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February 15, 2015 

The Old Ballgame

by Carrie Jackson

The song was written in 1908, sixteen years before he was born. The words are simple but the melody jumps all over, making continuity difficult for my underdeveloped vocal chords. But he could always carry a tune, and for some reason it’s his favorite, so we sing it over and over.

Our repertoire used to be broader. Bye Bye Blackbird, Me and Bobby McGee, I’ve Been Working on the Railroad. But now, when I begin those, he mumbles “idontknowthatone” even though I think he does.

It’s been three days since my last visit and I’m hoping things are stable. As I sign in at the nursing home, I try to ignore the stench of plastic, sanitary products, and institution food. Making my way to the Alzheimer’s unit, I take a deep breath to compose myself. I punch the code, and the doors swing open – he’s in the first room and I can immediately hear him yelling at the television. I shut it off, sit down on the bed, and take his hand.

“Is that better?” I ask. Although he doesn’t know my name, he usually can recall my face and the yelling stops. “Where are we going?” he inquires, looking for me to answer that question and everything else that plagues his thoughts, or lack-there-of.  “On a field trip,” I reply, and unlock the wheelchair to turn him around. I push him down the hall and try to drown out the confused wails of the other residents. We make it to the main dining room, where there is an ancient, out-of-tune piano. Although it’s been more than a decade since I quit lessons, I open the music and start plucking. I look to him for a sign of recognition, to see if he can pick out the tune, but his eyes are blank. So I begin singing.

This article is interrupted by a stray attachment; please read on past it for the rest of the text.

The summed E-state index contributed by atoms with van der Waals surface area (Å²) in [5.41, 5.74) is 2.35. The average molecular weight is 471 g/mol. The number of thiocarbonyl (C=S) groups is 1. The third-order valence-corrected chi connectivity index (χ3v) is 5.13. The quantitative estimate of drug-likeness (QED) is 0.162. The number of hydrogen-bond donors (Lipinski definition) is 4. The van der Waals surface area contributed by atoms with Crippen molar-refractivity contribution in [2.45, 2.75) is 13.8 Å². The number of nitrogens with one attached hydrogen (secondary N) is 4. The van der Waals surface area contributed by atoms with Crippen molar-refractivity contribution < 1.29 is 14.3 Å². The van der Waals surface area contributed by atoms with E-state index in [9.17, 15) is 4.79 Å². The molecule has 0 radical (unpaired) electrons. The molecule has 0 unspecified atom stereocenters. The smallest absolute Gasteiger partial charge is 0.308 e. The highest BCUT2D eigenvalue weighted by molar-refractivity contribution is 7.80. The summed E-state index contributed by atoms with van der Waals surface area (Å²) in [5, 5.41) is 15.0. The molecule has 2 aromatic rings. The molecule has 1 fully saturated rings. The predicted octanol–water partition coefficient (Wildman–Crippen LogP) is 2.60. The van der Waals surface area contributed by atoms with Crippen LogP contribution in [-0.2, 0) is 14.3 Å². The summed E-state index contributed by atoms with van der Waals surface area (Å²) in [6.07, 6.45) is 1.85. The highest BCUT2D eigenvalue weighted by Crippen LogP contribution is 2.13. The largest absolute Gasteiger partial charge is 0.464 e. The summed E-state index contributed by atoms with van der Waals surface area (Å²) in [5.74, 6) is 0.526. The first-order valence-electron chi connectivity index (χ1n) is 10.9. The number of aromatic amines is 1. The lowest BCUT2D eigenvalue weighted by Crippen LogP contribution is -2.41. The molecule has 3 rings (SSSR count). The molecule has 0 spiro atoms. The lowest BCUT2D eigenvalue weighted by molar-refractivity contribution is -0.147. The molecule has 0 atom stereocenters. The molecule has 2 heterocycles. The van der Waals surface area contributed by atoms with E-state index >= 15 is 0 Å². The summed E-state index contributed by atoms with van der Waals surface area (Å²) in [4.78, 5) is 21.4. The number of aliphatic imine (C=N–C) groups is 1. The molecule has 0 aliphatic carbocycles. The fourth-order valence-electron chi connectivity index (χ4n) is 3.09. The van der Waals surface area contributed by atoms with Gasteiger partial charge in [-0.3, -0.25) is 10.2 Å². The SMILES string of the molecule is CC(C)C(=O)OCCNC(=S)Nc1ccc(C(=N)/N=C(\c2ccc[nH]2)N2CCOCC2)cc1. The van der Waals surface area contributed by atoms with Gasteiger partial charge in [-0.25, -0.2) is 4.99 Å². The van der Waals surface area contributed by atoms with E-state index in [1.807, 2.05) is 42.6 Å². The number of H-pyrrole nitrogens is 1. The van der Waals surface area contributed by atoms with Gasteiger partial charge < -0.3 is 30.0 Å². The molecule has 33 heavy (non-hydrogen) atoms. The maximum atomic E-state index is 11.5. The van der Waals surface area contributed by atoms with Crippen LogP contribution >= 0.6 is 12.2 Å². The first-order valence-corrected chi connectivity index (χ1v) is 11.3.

“Take me out to the ballgame,
Take me out to the crowd
Buy me some peanuts and Cracker Jack-
I don’t care if I ever get back!
For it’s root, root root for the Cubbies,
If they don’t win it’s a shame-
For it’s One! Two! Three strikes you’re out!
At the old ballgame.”

And even though he barely speaks, he chimes in. And even though he grew up in Boston, he shouts, “CUBBIES!” And even though he’s been swearing all morning, he starts to smile.

“Shall we sing it again?” And he nods, so we do. His smile has lifted my heart, and I sing a little louder this time. Soon we are shouting as loud as a soft-spoken thirty one year old woman and debilitated eighty five year old man can, and the others in the room look over and smile. After a few more rounds, he is exhausted. I hold his hand for a moment and we sit before packing up the music and turning to leave.

I push him back to his room and tell him that the Cubs have won two in a row. He still knows enough to be impressed. I get him settled, put West Side Story in the VCR, then kneel next to him. “I love you, Dad. More than anything. I’ll be back next week and we can play again.” And even though his eyes are following Maria dancing on TV, he gives me a silent nod and I think I see the hint of a smile on his face.

 

Carrie Jackson is an Evanston-based writer and relentless Alzheimer’s advocate. She was in her early twenties when her father was diagnosed with the disease, and was his primary caregiver for eight years until his death in Carrie Jackson Picture2012. Carrie has spoken at fundraisers and town hall meetings, presented at conferences and workshops, and lobbied in Springfield. She serves as a Chair on the Junior Board of the Alzheimer’s Association and has been a Chair for the Walk to End Alzheimer’s for two years. She is a Certified Dementia Practitioner and an Alzheimer’s support group facilitator. One of Carrie’s essays was published in the best-selling book, “Chicken Soup for the Soul:  Living with Alzheimer’s and Other Dementias.” Her other loves are yoga, swimming, laughing, and wine. CarrieJacksonWrites.com

 

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